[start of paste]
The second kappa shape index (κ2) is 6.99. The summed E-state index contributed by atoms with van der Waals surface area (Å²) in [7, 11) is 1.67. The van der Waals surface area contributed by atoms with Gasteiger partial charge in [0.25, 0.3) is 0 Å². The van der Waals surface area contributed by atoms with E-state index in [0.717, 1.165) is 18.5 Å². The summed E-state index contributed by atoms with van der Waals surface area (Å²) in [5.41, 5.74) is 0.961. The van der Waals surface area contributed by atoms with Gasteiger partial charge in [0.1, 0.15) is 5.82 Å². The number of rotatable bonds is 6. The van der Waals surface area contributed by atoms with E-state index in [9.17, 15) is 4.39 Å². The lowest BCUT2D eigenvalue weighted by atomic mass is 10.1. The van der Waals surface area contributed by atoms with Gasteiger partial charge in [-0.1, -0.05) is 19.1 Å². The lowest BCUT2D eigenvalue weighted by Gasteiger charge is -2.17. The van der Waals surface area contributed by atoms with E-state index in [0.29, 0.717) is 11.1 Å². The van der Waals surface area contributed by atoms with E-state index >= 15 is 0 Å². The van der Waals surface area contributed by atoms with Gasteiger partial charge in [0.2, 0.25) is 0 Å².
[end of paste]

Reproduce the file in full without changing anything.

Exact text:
The second kappa shape index (κ2) is 6.99. The summed E-state index contributed by atoms with van der Waals surface area (Å²) in [7, 11) is 1.67. The van der Waals surface area contributed by atoms with Gasteiger partial charge in [0.25, 0.3) is 0 Å². The van der Waals surface area contributed by atoms with E-state index in [0.717, 1.165) is 18.5 Å². The summed E-state index contributed by atoms with van der Waals surface area (Å²) in [5.41, 5.74) is 0.961. The van der Waals surface area contributed by atoms with Gasteiger partial charge in [0.1, 0.15) is 5.82 Å². The number of rotatable bonds is 6. The van der Waals surface area contributed by atoms with E-state index in [9.17, 15) is 4.39 Å². The lowest BCUT2D eigenvalue weighted by atomic mass is 10.1. The van der Waals surface area contributed by atoms with Gasteiger partial charge in [-0.1, -0.05) is 19.1 Å². The lowest BCUT2D eigenvalue weighted by Gasteiger charge is -2.17. The van der Waals surface area contributed by atoms with E-state index in [0.29, 0.717) is 11.1 Å². The van der Waals surface area contributed by atoms with E-state index >= 15 is 0 Å². The van der Waals surface area contributed by atoms with Gasteiger partial charge in [0.2, 0.25) is 0 Å².